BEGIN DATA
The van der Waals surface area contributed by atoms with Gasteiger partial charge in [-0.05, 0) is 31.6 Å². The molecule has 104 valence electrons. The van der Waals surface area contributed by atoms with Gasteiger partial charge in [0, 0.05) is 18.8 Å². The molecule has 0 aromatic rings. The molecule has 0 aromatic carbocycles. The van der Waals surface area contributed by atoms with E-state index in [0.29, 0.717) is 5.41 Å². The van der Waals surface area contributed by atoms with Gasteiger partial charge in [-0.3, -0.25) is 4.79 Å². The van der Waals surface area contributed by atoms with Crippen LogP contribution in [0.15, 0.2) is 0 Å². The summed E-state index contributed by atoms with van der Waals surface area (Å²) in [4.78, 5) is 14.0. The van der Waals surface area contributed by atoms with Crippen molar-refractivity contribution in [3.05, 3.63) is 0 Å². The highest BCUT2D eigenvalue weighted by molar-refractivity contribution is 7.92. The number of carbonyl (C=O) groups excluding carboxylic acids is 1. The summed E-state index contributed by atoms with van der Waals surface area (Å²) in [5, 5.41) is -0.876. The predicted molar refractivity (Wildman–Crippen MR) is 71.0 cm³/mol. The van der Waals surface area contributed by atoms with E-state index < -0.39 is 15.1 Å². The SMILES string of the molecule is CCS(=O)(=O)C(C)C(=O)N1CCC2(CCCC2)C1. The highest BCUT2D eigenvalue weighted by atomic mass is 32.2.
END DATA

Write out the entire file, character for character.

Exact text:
The van der Waals surface area contributed by atoms with Gasteiger partial charge in [-0.05, 0) is 31.6 Å². The molecule has 104 valence electrons. The van der Waals surface area contributed by atoms with Gasteiger partial charge in [0, 0.05) is 18.8 Å². The molecule has 0 aromatic rings. The molecule has 0 aromatic carbocycles. The van der Waals surface area contributed by atoms with E-state index in [0.29, 0.717) is 5.41 Å². The van der Waals surface area contributed by atoms with Gasteiger partial charge in [-0.3, -0.25) is 4.79 Å². The van der Waals surface area contributed by atoms with Crippen LogP contribution in [0.15, 0.2) is 0 Å². The summed E-state index contributed by atoms with van der Waals surface area (Å²) in [4.78, 5) is 14.0. The van der Waals surface area contributed by atoms with Crippen molar-refractivity contribution in [3.05, 3.63) is 0 Å². The highest BCUT2D eigenvalue weighted by molar-refractivity contribution is 7.92. The number of carbonyl (C=O) groups excluding carboxylic acids is 1. The summed E-state index contributed by atoms with van der Waals surface area (Å²) in [5, 5.41) is -0.876. The predicted molar refractivity (Wildman–Crippen MR) is 71.0 cm³/mol. The van der Waals surface area contributed by atoms with E-state index < -0.39 is 15.1 Å². The SMILES string of the molecule is CCS(=O)(=O)C(C)C(=O)N1CCC2(CCCC2)C1. The highest BCUT2D eigenvalue weighted by atomic mass is 32.2.